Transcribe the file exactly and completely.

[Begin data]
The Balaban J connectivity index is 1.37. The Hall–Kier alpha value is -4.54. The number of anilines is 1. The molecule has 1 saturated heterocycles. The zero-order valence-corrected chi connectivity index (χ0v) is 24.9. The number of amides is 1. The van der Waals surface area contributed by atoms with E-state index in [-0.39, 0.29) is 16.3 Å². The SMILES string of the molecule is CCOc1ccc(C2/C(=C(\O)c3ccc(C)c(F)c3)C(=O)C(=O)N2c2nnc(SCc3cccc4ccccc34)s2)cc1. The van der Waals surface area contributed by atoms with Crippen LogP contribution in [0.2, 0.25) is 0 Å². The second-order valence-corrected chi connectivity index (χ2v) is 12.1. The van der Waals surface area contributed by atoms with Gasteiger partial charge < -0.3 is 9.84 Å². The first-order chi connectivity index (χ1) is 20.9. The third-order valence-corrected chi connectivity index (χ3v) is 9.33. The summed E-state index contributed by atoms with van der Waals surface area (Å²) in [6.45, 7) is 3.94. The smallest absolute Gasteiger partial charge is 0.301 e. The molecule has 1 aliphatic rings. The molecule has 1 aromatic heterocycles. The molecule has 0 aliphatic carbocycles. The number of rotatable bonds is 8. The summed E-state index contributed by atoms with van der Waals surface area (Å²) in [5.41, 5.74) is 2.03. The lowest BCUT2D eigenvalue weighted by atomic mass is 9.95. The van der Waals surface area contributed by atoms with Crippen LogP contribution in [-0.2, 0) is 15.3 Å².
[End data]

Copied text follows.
The Balaban J connectivity index is 1.37. The Hall–Kier alpha value is -4.54. The number of anilines is 1. The molecule has 1 saturated heterocycles. The zero-order valence-corrected chi connectivity index (χ0v) is 24.9. The number of amides is 1. The van der Waals surface area contributed by atoms with E-state index in [-0.39, 0.29) is 16.3 Å². The SMILES string of the molecule is CCOc1ccc(C2/C(=C(\O)c3ccc(C)c(F)c3)C(=O)C(=O)N2c2nnc(SCc3cccc4ccccc34)s2)cc1. The van der Waals surface area contributed by atoms with Crippen LogP contribution in [0.2, 0.25) is 0 Å². The second-order valence-corrected chi connectivity index (χ2v) is 12.1. The van der Waals surface area contributed by atoms with Gasteiger partial charge < -0.3 is 9.84 Å². The first-order chi connectivity index (χ1) is 20.9. The third-order valence-corrected chi connectivity index (χ3v) is 9.33. The summed E-state index contributed by atoms with van der Waals surface area (Å²) in [6.45, 7) is 3.94. The smallest absolute Gasteiger partial charge is 0.301 e. The molecule has 1 aliphatic rings. The molecule has 1 aromatic heterocycles. The molecule has 0 aliphatic carbocycles. The number of rotatable bonds is 8. The summed E-state index contributed by atoms with van der Waals surface area (Å²) in [5.41, 5.74) is 2.03. The lowest BCUT2D eigenvalue weighted by atomic mass is 9.95. The van der Waals surface area contributed by atoms with Crippen LogP contribution in [-0.2, 0) is 15.3 Å².